Gospel: John 17.1-11. This is the High Priestly prayer of Jesus in which He asks protection for His followers just before He goes to His glory on the cross. The cross is also where He is made King. The Roman soldiers had mockingly dressed Him in kingly attire and put a crown of thorns on His head and then Pilate put a placard above his head on the cross saying “Jesus of Nazareth King of the Jews (abbreviated INRI in Greek). This was His coronation. As Caiaphas had said, “it is expedient that one man should die for the people” (Jn 18.14), what he said was ironically true. Jesus was being made King on the cross. He was being glorified and was bringing glory to the Father. He was meeting the evil forces of the empires of the world and allowing them to do their worst against Him as He met them with love that resulted in victory and His coronation. Strange victory, because it didn’t look like victory–after all, the rulers of empire still kept their place while Jesus was killed on the cross. But on Easter Sunday His resurrection showed that death could not hold Him and the empty tomb showed that He had overcome death. Death and sin are linked together, so that overcoming death meant overcoming sin also. Jesus said, “When I’ve been lifted up, I’ll draw all people to Myself” (Jn.12.31,32). His death would constitute His victory over the “ruler of this world” who was not only Caesar but the dark power standing behind Caesar and using him for its dark, destructive purposes. The kingdoms clash as Christ confronts Pilate, and Jesus bears witness to the Truth that He is the King of the Jews, dying for His people, for the world, expressing and embodying the saving, healing, sovereign love of God, the Creator. He died because “He made Himself the Son of God” (Jn 19.7). He was tried for blasphemy, but He was telling the truth. Then as now, few believed Him. This is another great irony! When He said on Good Friday, “It is finished,” He meant not only that His work was complete but that now the new creation was complete as on the sixth day of creation in Gen 1. Now “the glory of God could cover the earth as the water covers the sea” (Hab 2.14) as the Spirit fills His followers. With Christ and His followers, comes a new creation! (2Cor 5.17; Eph 6.15). And so we come to the end of the fifty days after Easter and the next Sunday (June 4) we celebrate the out-pouring of the Spirit “on all flesh” (Joel 2.28) and the beginning of the Season of Pentecost. Like the resurrection this is the sign of the victory of Christ over the evil powers of this world. Their power is given them by people worshipping them in idolatry rather then the true God, and now that they can receive the Spirit they can refuse to worship the false deities of the world. This is how the victory is implemented by godly people instantiating the kingdom of God. In the past six months we have reflected on Advent, Christmastide, Epiphany, Lent, and Easter covering the Coming, Birth, Life, and Death of the Lord Jesus. We have reflected on the Seasons of the Light of Christ (Christmas/Epiphany), and then of the Life of Christ (Lent/Easter/Resurrection), and during the next six months of the Season of Pentecost we will reflect on the Love of Christ. We will be using N.T. Wright’s book on Christian ethics, After You Believe. It provides a basis for how we are to live as subjects of the Kingdom of God under our Lord and Savior, Christ the King. Believers may wonder now that they have been born again of Christ and are assured of salvation through faith and grace, what are they expected to do now? What more is there? This wonderful book answers that question. What we are to do, and how we are to do it. The answers may surprise you.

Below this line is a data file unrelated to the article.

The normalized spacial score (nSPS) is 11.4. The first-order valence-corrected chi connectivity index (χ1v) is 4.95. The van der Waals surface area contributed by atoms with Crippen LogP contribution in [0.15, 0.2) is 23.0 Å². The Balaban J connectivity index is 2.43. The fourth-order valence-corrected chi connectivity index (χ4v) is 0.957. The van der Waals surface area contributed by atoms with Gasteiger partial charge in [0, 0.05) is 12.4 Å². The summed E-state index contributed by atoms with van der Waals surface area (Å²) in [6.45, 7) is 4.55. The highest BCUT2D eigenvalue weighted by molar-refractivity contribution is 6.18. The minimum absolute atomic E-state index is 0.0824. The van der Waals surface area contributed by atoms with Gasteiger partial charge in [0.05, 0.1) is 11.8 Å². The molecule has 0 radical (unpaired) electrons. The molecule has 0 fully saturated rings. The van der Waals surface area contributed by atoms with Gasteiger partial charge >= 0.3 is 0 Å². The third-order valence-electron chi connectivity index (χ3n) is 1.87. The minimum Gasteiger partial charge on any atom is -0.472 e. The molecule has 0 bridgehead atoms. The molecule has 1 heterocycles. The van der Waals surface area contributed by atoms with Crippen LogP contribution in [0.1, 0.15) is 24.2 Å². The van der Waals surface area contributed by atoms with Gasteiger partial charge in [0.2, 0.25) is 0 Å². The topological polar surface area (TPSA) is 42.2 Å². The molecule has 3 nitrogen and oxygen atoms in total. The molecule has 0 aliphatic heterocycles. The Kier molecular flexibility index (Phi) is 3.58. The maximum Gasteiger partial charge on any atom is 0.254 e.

Memory Verse: Jesus said, “This is eternal life, that they know You, the only true God, and Jesus Christ whom You have sent” (Jn 17.3).